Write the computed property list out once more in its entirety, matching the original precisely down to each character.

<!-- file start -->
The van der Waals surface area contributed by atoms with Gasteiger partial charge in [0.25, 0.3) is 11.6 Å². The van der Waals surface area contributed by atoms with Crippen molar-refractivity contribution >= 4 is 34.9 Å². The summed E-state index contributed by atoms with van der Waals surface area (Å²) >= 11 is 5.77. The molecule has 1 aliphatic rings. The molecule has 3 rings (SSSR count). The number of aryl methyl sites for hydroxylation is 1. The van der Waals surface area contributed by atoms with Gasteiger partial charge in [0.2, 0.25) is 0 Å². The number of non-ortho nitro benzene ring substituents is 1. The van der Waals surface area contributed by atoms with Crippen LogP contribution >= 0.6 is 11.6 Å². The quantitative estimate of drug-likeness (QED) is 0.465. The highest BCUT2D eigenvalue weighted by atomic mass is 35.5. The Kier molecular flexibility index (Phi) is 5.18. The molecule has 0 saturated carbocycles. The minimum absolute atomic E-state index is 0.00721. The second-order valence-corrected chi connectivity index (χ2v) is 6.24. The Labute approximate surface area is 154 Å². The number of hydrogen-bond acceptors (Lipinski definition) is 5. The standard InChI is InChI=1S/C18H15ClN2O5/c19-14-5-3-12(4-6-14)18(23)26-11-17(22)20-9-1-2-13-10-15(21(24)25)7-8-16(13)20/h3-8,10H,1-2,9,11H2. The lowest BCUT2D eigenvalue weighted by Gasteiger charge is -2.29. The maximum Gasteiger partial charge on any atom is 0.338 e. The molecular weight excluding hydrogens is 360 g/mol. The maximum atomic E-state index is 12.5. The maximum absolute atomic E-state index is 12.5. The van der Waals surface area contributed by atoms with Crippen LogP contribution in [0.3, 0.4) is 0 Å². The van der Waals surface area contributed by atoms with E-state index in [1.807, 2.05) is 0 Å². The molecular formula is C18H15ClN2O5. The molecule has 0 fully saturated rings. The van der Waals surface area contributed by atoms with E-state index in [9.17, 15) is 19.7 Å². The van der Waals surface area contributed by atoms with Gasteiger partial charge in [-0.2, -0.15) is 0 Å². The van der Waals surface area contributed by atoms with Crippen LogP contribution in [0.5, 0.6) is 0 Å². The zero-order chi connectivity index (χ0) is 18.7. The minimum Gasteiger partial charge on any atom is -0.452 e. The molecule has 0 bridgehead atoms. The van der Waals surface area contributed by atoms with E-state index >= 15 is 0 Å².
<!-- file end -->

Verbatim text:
The van der Waals surface area contributed by atoms with Gasteiger partial charge in [0.25, 0.3) is 11.6 Å². The van der Waals surface area contributed by atoms with Crippen molar-refractivity contribution >= 4 is 34.9 Å². The summed E-state index contributed by atoms with van der Waals surface area (Å²) >= 11 is 5.77. The molecule has 1 aliphatic rings. The molecule has 3 rings (SSSR count). The number of aryl methyl sites for hydroxylation is 1. The van der Waals surface area contributed by atoms with Gasteiger partial charge in [0.2, 0.25) is 0 Å². The number of non-ortho nitro benzene ring substituents is 1. The van der Waals surface area contributed by atoms with Crippen LogP contribution >= 0.6 is 11.6 Å². The quantitative estimate of drug-likeness (QED) is 0.465. The highest BCUT2D eigenvalue weighted by atomic mass is 35.5. The Kier molecular flexibility index (Phi) is 5.18. The molecule has 0 saturated carbocycles. The minimum absolute atomic E-state index is 0.00721. The second-order valence-corrected chi connectivity index (χ2v) is 6.24. The Labute approximate surface area is 154 Å². The number of hydrogen-bond acceptors (Lipinski definition) is 5. The standard InChI is InChI=1S/C18H15ClN2O5/c19-14-5-3-12(4-6-14)18(23)26-11-17(22)20-9-1-2-13-10-15(21(24)25)7-8-16(13)20/h3-8,10H,1-2,9,11H2. The lowest BCUT2D eigenvalue weighted by Gasteiger charge is -2.29. The maximum Gasteiger partial charge on any atom is 0.338 e. The molecular weight excluding hydrogens is 360 g/mol. The maximum atomic E-state index is 12.5. The maximum absolute atomic E-state index is 12.5. The van der Waals surface area contributed by atoms with Crippen LogP contribution in [0.3, 0.4) is 0 Å². The van der Waals surface area contributed by atoms with E-state index in [1.807, 2.05) is 0 Å². The molecular formula is C18H15ClN2O5. The molecule has 0 fully saturated rings. The van der Waals surface area contributed by atoms with E-state index in [9.17, 15) is 19.7 Å². The van der Waals surface area contributed by atoms with Gasteiger partial charge in [-0.2, -0.15) is 0 Å². The van der Waals surface area contributed by atoms with Crippen LogP contribution in [0.5, 0.6) is 0 Å². The zero-order chi connectivity index (χ0) is 18.7. The minimum Gasteiger partial charge on any atom is -0.452 e. The molecule has 0 bridgehead atoms. The van der Waals surface area contributed by atoms with E-state index >= 15 is 0 Å².